As cannabis becomes more legally accepted, medical marijuana and employment becomes a crucial topic. Cannabis use across industries has risen by 54% in five years, according to Earth.com. This finding comes from 6.3 million urine tests. In 2022, 4.3% of workers tested positive for cannabis, up from 2.8% in 2018. Food service, accommodation, and retail sectors saw the highest use.
Noticely, finding THC, marijuana’s psychoactive compound, doesn’t mean workplace impairment. It only points to past use, as THC can linger in the body for weeks. Despite this fact, marijuana still can affect employment. We explore drug testing, employer and employee rights, and the role of the Health Insurance Portability and Accountability Act (HIPAA). The interplay between a medical marijuana card and employment will also be discussed, providing essential insights into this evolving landscape.
What is a drug test?
In the context of employment, drug testing is a procedure employers use to detect substances, including marijuana, in an employee’s system. Various methods exist for this, with urine testing being the most common due to its cost-effectiveness and ease of administration.
When testing for marijuana, the goal is to identify tetrahydrocannabinol (THC), the psychoactive compound in cannabis. However, it’s important to note that the presence of THC doesn’t necessarily imply current impairment. THC can linger in the body for weeks after use, meaning a positive test could reflect past, not present, use.
The application of drug testing varies between employers. Some use pre-employment drug testing to screen potential hires, while others implement random drug testing policies for current employees. Some industries, such as transportation, safety, and security, are more likely to conduct routine drug tests due to the nature of their work.
With the legalization of medical marijuana, employers must navigate the sensitive balance between maintaining a safe, drug-free workplace and respecting the rights of employees who are authorized medical marijuana users. Understanding the intricacies of marijuana in the workplace can lead to more informed, fair policies.
Workplace cannabis policy and employee rights
While no requirement exists for most private employers to maintain a drug-free workplace policy, certain exceptions apply. These exceptions pertain to federal contractors, grantees, and positions within safety and security-sensitive industries.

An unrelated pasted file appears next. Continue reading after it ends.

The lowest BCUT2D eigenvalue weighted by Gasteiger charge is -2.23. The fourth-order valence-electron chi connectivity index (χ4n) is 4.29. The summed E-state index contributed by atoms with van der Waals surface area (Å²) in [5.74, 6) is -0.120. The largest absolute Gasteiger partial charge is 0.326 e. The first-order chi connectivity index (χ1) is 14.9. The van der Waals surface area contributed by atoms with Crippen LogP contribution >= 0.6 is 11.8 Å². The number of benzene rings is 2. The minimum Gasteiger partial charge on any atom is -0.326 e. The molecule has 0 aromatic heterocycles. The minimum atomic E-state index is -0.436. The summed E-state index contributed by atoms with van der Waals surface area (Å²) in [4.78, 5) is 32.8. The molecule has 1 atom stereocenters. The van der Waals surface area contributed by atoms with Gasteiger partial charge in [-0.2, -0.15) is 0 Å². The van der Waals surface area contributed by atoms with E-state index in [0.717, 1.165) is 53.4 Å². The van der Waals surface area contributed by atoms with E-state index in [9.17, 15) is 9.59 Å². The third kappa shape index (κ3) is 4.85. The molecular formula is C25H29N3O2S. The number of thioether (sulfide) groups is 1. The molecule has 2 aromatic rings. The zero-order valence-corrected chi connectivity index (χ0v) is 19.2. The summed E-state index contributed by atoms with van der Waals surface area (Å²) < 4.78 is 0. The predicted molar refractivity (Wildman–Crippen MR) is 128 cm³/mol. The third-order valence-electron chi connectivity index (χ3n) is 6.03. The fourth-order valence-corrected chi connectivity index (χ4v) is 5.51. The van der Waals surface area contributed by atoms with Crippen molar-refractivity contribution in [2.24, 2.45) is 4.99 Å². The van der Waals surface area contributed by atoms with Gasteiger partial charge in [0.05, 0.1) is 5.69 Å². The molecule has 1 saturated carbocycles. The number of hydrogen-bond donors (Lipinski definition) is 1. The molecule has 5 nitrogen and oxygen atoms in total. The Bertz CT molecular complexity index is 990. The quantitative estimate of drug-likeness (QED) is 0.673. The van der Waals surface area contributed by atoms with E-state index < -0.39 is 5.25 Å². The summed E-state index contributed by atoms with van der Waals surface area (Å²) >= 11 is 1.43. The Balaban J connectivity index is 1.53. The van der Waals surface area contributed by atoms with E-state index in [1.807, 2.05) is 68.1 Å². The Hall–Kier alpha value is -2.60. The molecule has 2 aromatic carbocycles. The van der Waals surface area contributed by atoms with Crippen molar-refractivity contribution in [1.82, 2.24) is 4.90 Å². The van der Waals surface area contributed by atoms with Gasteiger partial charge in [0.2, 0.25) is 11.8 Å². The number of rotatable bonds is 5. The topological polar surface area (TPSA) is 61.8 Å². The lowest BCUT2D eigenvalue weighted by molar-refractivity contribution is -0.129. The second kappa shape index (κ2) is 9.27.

Federal laws regarding drug-free workplaces can be split into two categories.
- The first, like the Drug-Free Workplace Act of 1988, explicitly aims at controlling substance use in workplaces. These laws obligate specific employers to combat drug use in the workplace, often requiring a written policy.
- The second category safeguards American workers’ basic civil rights, offering legal protections to specific employees. They set limits on employers’ actions concerning employee drug use investigations and repercussions.
It’s vital for employers with drug-testing programs not to single out employees based on assumed drug or alcohol influence. Symptoms often associated with intoxication might be due to serious health conditions, like diabetes or mental illness. The Americans with Disabilities Act (ADA) protects these individuals, making discriminatory testing potentially unlawful.
Moreover, employers should not inquire about legal prescription drug use during pre-employment or pre-promotion drug tests. Even though case law is still developing, some states have ruled such inquiries as discriminatory and in violation of the ADA as a part of the marijuana legalization process. As medical marijuana and employment laws continue to evolve, it’s crucial to stay informed and respect employees’ rights.
HIPAA-protection for medical marijuana patients – is it enough to save information about drug test results?
The Health Insurance Portability and Accountability Act (HIPAA) safeguards your health information. This protection includes drug test results, considered as Protected Health Information (PHI).
Your HIPAA law marijuana employee rights ensure that drug test results are shared only with designated entities. These can include you, your healthcare provider, the testing laboratory, or certain government agencies.
The data can only be used for specific purposes, such as healthcare provision, legal compliance, or research. Ensuring the security and confidentiality of PHI, including drug test results, is a mandate under HIPAA.
However, there are exceptions. Employers are not covered entities under HIPAA, so they don’t strictly follow the same privacy requirements. In pre-employment screenings, employers may share drug test results if you provide authorization. Moreover, in a workplace drug testing program, your employer can share your results with others if the program aligns with the Drug-Free Workplace Act.
Remember, if you voluntarily disclose your drug test results to your employer, HIPAA protections may not apply. Always discuss concerns about the privacy of your drug test results with your employer or healthcare provider.
Medical marijuana and drug test – advice to pass